Record Catfish, Bizarre Weigh in

05/30/03 by MIKE ZLOTNICKI

RALEIGH, N.C. -

Want to catch a state-record blue catfish? Go striper fishing. By yourself. And make sure that your tackle is too light by several magnitudes to handle a fish that weighs more than your average fifth-grader.

That's what Concord, N.C., resident Andy Richmond did on May 1, when he trailered his 24-foot Scout bay boat to nearby Badin Lake for a morning of striper fishing.

"I left the house at 5 a.m. to catch some bait (shad) with a cast net," he said. "My intent was to fish for stripers, but I only caught a couple of small channel cats in the river section of the lake."

Richmond, a self-employed engineering consultant, had fished the previous Tuesday and had marked some fish in another section of the lake. The arcs on the fish-finder display were huge, so he knew these were not panfish or schools of bait.

Using a slow-trolling presentation, "I drug bait over the top of those fish until I came to the conclusion that they were catfish," Richmond said.

A confessed opportunist when it comes to angling, Richmond decided to make catfish lemonade out of the striper lemons he'd been given.

"The water was about 40 to 42 feet deep, and the fish were holding close to the channel," he said, "so I adjusted my baits down, dropping them down to the bottom and cranking them up a few feet."

It wasn't long before his patience was rewarded: A 40-pound blue cat hit one of his big Carolina-rigged gizzard shad. That would have been a career fish for most people, and it was for Richmond, whose biggest cats had been in the 20- to 25-pound range.

"I put (the baits) down again, and it wasn't 10 minutes before the big fish hit," he said. "I knew within the first 30 seconds that he was something special. I thought he had run into a tree; I couldn't move him. We sat in a stalemate. Then I fought him for 20 minutes while trying to get the other rods up (lines out of the water)."

Richmond said he doesn't carry a net because nets take up too much room, but he had a homemade gaff. After 30 minutes of fighting the fish on 14-pound test Stren line, he hooked the gaff in the fish's mouth.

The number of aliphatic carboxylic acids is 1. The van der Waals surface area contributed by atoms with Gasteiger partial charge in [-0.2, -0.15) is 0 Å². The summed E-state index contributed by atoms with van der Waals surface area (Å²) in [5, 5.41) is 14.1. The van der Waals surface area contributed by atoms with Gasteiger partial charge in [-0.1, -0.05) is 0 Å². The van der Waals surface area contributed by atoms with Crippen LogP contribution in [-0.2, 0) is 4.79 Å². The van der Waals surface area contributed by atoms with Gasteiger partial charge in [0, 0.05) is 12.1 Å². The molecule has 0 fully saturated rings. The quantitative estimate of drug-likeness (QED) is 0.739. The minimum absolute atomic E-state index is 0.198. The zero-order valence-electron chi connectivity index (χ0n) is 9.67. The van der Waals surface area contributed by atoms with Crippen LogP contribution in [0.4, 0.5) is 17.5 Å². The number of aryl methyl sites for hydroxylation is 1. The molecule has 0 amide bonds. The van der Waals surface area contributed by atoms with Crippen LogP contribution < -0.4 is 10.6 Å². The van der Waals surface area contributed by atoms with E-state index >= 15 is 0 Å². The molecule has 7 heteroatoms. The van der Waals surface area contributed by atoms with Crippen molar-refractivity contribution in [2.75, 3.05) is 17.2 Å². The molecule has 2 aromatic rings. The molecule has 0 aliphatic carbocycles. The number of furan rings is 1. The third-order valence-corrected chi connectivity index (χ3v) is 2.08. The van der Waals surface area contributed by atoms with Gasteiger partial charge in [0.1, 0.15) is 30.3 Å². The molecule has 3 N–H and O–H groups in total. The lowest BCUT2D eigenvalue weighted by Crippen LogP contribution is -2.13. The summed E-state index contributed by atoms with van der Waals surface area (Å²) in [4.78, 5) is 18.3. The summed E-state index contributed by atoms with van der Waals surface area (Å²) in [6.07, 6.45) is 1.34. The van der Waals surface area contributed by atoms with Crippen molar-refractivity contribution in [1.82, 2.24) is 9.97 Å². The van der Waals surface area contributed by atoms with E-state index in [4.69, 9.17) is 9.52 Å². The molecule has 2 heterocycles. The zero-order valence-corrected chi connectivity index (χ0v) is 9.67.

"I don't know how I got him in the boat," he said. "After I did, I just sat down for a while before putting him in the livewell. I caught some other cats, including a 40-pounder at about 5:30 p.m. and then packed up to get the fish weighed."

That's when another battle of sorts began. First, Richmond went to Hwy 49 Sporting Goods to weigh the fish, but the scale went only to 50 pounds and was not certified by the state. The next stop was a Food Lion, where the scale was certified but went to only 30 pounds. Meanwhile, Richmond called his wife to help in the search for certified scales. He called the Bass Pro Shops store in Concord and was told to bring the fish in - to shipping scales topping out at 50 pounds. Another Food Lion had 30-pound, uncertified scales.

At that point, Richmond had "four or five" friends gathered around his truck, all working cell phones trying to find scales.

Finally, at 10:30 p.m., the fish was weighed at Tru-Value Hardware in Hickory Grove, N.C., on an outdoor platform scale with a balance arm - and a sticker stating the scale was state-certified. Randy Thomas, a hunter education specialist with the N.C. Wildlife Resources Commission, had joined the party and was on his cell phone getting specifics from state fisheries employees on certifying the fish. Richmond said that Lawrence Dorsey, District 6 fisheries biologist, was one of those contacted.

"I put the fish on the scales, turned and walked away," Richmond said. "I turned it over to Randy at that point."

The scale read 83 pounds even. The fish had a length of 49 inches and a girth of 37 inches. Richmond had intended to weigh and release the fish, but it died during the scale scramble. Now, the angler plans to have a fiberglass replica made.

Although Richmond has 40 years of experience fishing, he said this is his most memorable catch. What makes it even more memorable is that he was using standard striper tackle to do it: a 7-foot live-bait rod from Bass Pro Shops, a BPS baitcasting reel similar to an Ambassadeur 6500C, 2/0 Daiichi light circle hooks, 14-pound test line and a 7-inch gizzard shad for bait.

His plans?

"I'm still going to fish for stripers," he said. "But, I'm going to pay greater attention when I see big arcs on my graph."

 

 


 

 

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